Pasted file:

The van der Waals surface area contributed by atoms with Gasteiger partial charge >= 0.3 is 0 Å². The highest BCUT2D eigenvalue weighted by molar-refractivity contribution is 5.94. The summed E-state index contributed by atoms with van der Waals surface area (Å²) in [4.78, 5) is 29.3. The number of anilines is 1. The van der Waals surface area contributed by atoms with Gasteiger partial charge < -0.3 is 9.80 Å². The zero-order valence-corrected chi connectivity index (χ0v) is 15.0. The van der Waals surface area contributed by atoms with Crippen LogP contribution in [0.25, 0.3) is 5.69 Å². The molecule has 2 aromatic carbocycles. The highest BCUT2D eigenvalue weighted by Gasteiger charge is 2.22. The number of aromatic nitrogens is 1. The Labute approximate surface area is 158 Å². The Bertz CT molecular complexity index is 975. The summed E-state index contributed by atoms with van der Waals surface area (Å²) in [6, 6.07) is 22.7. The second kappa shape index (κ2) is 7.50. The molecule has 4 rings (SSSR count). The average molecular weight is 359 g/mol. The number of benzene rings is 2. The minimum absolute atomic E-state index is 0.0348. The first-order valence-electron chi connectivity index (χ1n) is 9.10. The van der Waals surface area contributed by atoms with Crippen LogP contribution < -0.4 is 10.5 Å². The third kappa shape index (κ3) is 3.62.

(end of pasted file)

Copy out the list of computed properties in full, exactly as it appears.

The van der Waals surface area contributed by atoms with Gasteiger partial charge >= 0.3 is 0 Å². The highest BCUT2D eigenvalue weighted by molar-refractivity contribution is 5.94. The summed E-state index contributed by atoms with van der Waals surface area (Å²) in [4.78, 5) is 29.3. The number of anilines is 1. The van der Waals surface area contributed by atoms with Gasteiger partial charge < -0.3 is 9.80 Å². The zero-order valence-corrected chi connectivity index (χ0v) is 15.0. The van der Waals surface area contributed by atoms with Crippen LogP contribution in [0.25, 0.3) is 5.69 Å². The molecule has 2 aromatic carbocycles. The highest BCUT2D eigenvalue weighted by Gasteiger charge is 2.22. The number of aromatic nitrogens is 1. The Labute approximate surface area is 158 Å². The Bertz CT molecular complexity index is 975. The summed E-state index contributed by atoms with van der Waals surface area (Å²) in [6, 6.07) is 22.7. The second kappa shape index (κ2) is 7.50. The molecule has 4 rings (SSSR count). The average molecular weight is 359 g/mol. The number of benzene rings is 2. The minimum absolute atomic E-state index is 0.0348. The first-order valence-electron chi connectivity index (χ1n) is 9.10. The van der Waals surface area contributed by atoms with Crippen LogP contribution < -0.4 is 10.5 Å². The third kappa shape index (κ3) is 3.62.